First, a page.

Gordon Brown’s determination to behave as though he were a character invented by Dostoyevsky – rather than forged at the foot of a stern Scots kirk, the personal back-story Brown prefers – is the big news again. Yesterday’s carnival of reaction had me thinking back to the moment 20-odd years ago when I discovered Dostoyevsky as my ‘favourite writer’, a status he’s more or less retained. One of the scholars whose writings were helpful to my discovery of his work was Professor John Jones of Oxford, who also introduced me to Kafka’s defence of the typical Dostoyevsky hero as a man not utterly deranged but merely ‘incidentally mad’ – in the same manner as the rest of us. Jones was certainly with Kafka on this point, arguing that we all mutter to ourselves when we think we’re alone, cursing under our breath, ‘F**k me!’ or ‘I’ve got him!’ or suchlike. ‘We all do it!’, Jones insisted.
Well, ‘I’ve got him!’ would certainly sum up the current, gleeful view of the Tory commentariat in respect of Gordon Brown, following his inadvertently 'on-mic' dismissal of the woman he met in Rochdale. It’s schadenfreude, of course, but, even if we do indeed ‘all do it’, it’s fair to say that only three of us are currently running for the office of Prime Minister. We are back in ‘psychologically flawed’ land again.
This PM is an unlucky general, for sure. But we do make our own luck in life to a large extent, and Gordon Brown has been stumbling through a veritable thicket of bad karma for years now. His apology was pulpit language – ‘a penitent sinner’, indeed – but the forced grin on his face as he pronounced himself ‘mortified’ was indeed worthy of one of Dostoevsky’s internally divided anti-heroes. Or, to summon another literary spirit – ‘I went on sinning every hour, and all the while most strenuously warring against sin...’ Thus Robert Wringhim, he of James Hogg’s Confessions of a Justified Sinner (1824), the classic text of Gothic Scottish Calvinism.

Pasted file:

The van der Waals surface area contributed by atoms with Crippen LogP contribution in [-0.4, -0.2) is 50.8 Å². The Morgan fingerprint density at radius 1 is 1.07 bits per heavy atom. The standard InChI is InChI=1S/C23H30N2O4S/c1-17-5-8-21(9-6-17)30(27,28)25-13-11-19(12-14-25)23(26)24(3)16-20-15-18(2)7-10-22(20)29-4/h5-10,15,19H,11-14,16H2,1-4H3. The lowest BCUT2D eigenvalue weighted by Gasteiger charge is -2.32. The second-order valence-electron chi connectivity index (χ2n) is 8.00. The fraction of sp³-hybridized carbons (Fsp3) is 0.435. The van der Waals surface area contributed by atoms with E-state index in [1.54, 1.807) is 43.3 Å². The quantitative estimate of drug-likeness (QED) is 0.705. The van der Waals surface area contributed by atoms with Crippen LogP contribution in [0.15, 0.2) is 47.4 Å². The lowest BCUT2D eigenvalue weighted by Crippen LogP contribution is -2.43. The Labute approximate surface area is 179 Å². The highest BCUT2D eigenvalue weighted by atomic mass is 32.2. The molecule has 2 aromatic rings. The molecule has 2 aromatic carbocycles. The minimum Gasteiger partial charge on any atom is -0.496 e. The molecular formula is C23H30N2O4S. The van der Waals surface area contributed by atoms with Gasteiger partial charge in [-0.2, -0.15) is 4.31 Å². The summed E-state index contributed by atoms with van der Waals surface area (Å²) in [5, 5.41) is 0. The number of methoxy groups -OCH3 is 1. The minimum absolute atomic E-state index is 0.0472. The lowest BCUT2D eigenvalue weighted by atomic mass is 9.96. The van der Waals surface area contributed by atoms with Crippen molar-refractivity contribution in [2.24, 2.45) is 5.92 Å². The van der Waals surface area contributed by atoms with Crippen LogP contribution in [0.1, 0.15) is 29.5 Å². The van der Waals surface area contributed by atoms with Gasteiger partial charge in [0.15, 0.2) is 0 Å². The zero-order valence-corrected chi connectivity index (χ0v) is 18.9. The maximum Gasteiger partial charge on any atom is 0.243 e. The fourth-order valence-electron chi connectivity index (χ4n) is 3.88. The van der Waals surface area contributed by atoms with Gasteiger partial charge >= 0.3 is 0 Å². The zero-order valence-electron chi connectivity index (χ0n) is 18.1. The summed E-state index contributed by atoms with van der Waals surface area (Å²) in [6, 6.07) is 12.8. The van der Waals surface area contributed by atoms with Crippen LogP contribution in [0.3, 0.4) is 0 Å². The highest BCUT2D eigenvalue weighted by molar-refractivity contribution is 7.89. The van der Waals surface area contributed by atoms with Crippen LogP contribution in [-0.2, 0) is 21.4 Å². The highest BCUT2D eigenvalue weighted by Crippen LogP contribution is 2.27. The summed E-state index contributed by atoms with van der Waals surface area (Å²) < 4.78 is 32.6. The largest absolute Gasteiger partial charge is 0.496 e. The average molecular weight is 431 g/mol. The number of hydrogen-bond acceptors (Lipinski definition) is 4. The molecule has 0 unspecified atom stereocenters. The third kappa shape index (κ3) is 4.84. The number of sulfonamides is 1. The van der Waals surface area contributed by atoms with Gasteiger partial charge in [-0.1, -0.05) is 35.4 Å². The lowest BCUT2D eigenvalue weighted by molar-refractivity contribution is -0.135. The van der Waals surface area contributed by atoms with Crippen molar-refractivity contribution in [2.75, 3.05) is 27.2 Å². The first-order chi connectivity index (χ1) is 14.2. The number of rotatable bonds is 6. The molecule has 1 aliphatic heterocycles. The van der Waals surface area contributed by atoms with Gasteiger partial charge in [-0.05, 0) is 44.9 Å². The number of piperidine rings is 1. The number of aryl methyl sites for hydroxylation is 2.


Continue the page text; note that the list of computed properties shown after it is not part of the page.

All I would say to Brown’s happy detractors is: beware that karmic redress, for it is certainly coming down the pipe at us all. We all say hard words when we think no-one’s listening - sometimes even for the amusement of other ears, if we're sure the company is entirely congenial. Had I the misfortune (say, on election night…) to step into some room populated wholly by the Tory commentariat – say, the likes of Benedict Brogan, Fraser Nelson, the guy who calls himself Guido Fawkes, etc, etc – I do suspect the air in the room could probably be condensed down into a draught fit to turn the noble Dr Jekyll into the gloating Mr Hyde.
In any event, this blog is voting Labour on May 6. It will be a ‘lost vote’ in my case, as Hornsey and Wood Green – captured by the Lib Dems in 2005 in a wave of protest against the ousting of Saddam – is not looking remotely likely to change its mind this time. (This likelihood, though, has not converted me to electoral reform…)
I can’t say I’m hungry for 5 more years of Gordon Brown in Number 10: I have for some time wanted Alan Johnson or David Miliband in that job. I do, however - and for my sins - prefer Mr Brown to the other contenders. More pointedly, in the short-term, I want Alastair Darling to stay Chancellor, Miliband to stay Foreign Secretary, Johnson to stay at the Home Office. Anyone who wants Osborne, Hague and Grayling in those jobs has my very best wishes for a swift recovery. (I couldn’t actually tell you whom the Lib Dems would put up for those positions, but I don’t feel a great loss.)